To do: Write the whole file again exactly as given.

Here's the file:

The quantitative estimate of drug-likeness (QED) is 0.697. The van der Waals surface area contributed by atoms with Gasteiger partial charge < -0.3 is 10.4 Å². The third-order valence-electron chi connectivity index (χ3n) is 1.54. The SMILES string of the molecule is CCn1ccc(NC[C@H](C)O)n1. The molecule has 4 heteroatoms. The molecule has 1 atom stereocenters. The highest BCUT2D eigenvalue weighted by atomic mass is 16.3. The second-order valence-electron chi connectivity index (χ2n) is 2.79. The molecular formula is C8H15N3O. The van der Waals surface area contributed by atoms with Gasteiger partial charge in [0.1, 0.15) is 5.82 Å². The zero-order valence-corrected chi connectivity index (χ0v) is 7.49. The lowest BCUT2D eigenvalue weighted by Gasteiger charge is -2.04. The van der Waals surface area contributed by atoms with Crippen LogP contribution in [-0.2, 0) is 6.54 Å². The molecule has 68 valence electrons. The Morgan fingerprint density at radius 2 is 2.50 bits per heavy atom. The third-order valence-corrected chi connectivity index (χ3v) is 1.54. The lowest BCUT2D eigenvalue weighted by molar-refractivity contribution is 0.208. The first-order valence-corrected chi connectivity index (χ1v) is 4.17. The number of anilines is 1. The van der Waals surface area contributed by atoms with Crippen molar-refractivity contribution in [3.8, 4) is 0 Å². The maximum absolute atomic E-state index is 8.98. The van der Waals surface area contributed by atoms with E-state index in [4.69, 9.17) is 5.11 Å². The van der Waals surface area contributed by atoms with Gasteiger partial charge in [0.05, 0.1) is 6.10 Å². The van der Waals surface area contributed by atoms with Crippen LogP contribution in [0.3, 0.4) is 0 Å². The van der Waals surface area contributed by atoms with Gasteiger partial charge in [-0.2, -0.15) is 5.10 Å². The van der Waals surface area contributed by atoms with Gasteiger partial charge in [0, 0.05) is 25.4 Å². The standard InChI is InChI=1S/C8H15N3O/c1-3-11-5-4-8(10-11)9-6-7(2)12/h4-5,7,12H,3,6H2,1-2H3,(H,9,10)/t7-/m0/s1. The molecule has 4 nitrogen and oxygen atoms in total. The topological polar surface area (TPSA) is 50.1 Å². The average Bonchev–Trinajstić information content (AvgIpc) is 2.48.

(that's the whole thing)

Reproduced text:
The quantitative estimate of drug-likeness (QED) is 0.697. The van der Waals surface area contributed by atoms with Gasteiger partial charge < -0.3 is 10.4 Å². The third-order valence-electron chi connectivity index (χ3n) is 1.54. The SMILES string of the molecule is CCn1ccc(NC[C@H](C)O)n1. The molecule has 4 heteroatoms. The molecule has 1 atom stereocenters. The highest BCUT2D eigenvalue weighted by atomic mass is 16.3. The second-order valence-electron chi connectivity index (χ2n) is 2.79. The molecular formula is C8H15N3O. The van der Waals surface area contributed by atoms with Gasteiger partial charge in [0.1, 0.15) is 5.82 Å². The zero-order valence-corrected chi connectivity index (χ0v) is 7.49. The lowest BCUT2D eigenvalue weighted by Gasteiger charge is -2.04. The van der Waals surface area contributed by atoms with Crippen LogP contribution in [-0.2, 0) is 6.54 Å². The molecule has 68 valence electrons. The Morgan fingerprint density at radius 2 is 2.50 bits per heavy atom. The third-order valence-corrected chi connectivity index (χ3v) is 1.54. The lowest BCUT2D eigenvalue weighted by molar-refractivity contribution is 0.208. The first-order valence-corrected chi connectivity index (χ1v) is 4.17. The number of anilines is 1. The van der Waals surface area contributed by atoms with Crippen molar-refractivity contribution in [3.8, 4) is 0 Å². The maximum absolute atomic E-state index is 8.98. The van der Waals surface area contributed by atoms with E-state index in [4.69, 9.17) is 5.11 Å². The van der Waals surface area contributed by atoms with Gasteiger partial charge in [0.05, 0.1) is 6.10 Å². The van der Waals surface area contributed by atoms with Crippen LogP contribution in [0.3, 0.4) is 0 Å². The van der Waals surface area contributed by atoms with Gasteiger partial charge in [-0.2, -0.15) is 5.10 Å². The van der Waals surface area contributed by atoms with Gasteiger partial charge in [0, 0.05) is 25.4 Å². The standard InChI is InChI=1S/C8H15N3O/c1-3-11-5-4-8(10-11)9-6-7(2)12/h4-5,7,12H,3,6H2,1-2H3,(H,9,10)/t7-/m0/s1. The molecule has 4 nitrogen and oxygen atoms in total. The topological polar surface area (TPSA) is 50.1 Å². The average Bonchev–Trinajstić information content (AvgIpc) is 2.48.